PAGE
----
The Sound of One Hand Clapping
Updated: Sep 25, 2020
I recently wrote an article for the October issue of Wellness Magazine which is an attempt to demystify and define the term mindfulness. But there is another word which I feel could also do with some clarifying. A word used as a noun, a verb, and an adjective, which has seemingly been embraced by popular culture. But also an ancient word. Zen.
A couple of years ago I walked into a Zen Pilates class at my local Virgin Active wondering whether we might start by chanting the Heart Sutra in Korean. We didn’t. On my way home that evening, I spotted a fitness magazine which referred to the tank-top-clad-cover-model as being “so Zen.” Hm ... There are all sorts of funny cartoons out there like the one I’m attaching to this post. Then there is a classic Robert Persig book called “Zen and the Art of Motorcycle Maintenance” and I bet that if I were to ask the next person I meet in the street, that they would at least be able to offer me something of a definition.
My sense is that whatever the word evokes is valid, and that all possible definitions somehow point towards an answer. But since I regard myself as a devoted Zen practitioner, I might like to try to unpack the term, even just for my own clarity. Historically, Zen is the lovechild of Indian Mahayana Buddhism and Chinese Taoism which finally arrived in Japan via the Koran peninsula. But I’m not a 14th century monk. Nor a scholar. So how is this so called practice, still appropriate to someone living in Africa, or anywhere else for that matter, in 2020?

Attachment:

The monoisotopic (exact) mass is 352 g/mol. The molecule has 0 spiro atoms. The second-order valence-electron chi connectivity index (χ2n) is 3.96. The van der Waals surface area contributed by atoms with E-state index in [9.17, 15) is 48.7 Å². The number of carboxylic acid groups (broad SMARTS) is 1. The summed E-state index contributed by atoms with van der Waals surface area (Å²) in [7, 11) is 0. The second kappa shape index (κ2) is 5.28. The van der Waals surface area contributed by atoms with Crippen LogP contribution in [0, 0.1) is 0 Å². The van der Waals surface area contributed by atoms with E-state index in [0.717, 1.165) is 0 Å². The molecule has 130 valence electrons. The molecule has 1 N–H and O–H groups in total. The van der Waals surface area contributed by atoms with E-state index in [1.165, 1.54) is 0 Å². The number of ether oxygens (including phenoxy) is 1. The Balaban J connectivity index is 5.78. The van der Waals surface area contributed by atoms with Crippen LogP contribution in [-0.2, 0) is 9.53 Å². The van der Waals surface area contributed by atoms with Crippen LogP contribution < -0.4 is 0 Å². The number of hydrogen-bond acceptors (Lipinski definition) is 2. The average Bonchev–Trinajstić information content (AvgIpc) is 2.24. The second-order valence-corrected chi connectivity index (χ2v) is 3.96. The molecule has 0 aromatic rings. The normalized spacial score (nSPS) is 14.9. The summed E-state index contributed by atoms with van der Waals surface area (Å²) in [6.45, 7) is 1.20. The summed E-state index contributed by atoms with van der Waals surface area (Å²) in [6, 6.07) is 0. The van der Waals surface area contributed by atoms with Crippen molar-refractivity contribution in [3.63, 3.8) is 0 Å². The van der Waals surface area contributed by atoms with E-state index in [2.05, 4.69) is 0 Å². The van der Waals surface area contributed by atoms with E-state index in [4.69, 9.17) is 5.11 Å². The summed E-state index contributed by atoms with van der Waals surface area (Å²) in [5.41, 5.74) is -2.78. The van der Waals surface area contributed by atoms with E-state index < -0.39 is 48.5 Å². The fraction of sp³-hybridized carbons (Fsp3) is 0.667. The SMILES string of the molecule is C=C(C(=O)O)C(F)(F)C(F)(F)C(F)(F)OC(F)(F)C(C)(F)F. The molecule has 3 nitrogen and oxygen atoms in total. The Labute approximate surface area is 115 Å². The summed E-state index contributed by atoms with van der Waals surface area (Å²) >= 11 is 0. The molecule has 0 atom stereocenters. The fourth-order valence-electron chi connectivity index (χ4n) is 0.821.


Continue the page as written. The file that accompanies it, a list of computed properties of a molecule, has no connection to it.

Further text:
I have heard it said that Zen means to find the heart of moment. Or perhaps to find one’s heart within the present. Or maybe more simply to identify one's genuine and sincere response to a situation. Does that make sense? Or does it make it all even more obscure? Perhaps that obscure clarity is part of the process. New word: obscularity — and it sounds very Zen, you know. Zen practice is meditation practice in many forms, and on the topic of obscurity, it is sometimes also koan practice.
Koans are stories of ancient Zen Masters teaching their students through parables, and quirky questions, like the classic one which has also made it’s way into western culture: What is the sound of one hand clapping? Actually, the koan reads: Two hands clap and there’s a sound. What is the sound of one hand? It’s the sort of absurd and impossible-to-answer-question which stops the mind. But then it is also a real question.
How would you answer?
And that is really the ask of Zen practice the way I understand it, to move beyond right and wrong, and enter a space of being away from polarising extremes. I once sat with that koan for some time. And one morning, while holding it in awareness during my routine sitting meditation, my cat surprised me by brushing herself against my knee. My response was to reach out and stroke her back. And there it was: the sound of one hand. A point of direct contact and intimacy with nowness. The appropriate response to the realness of being.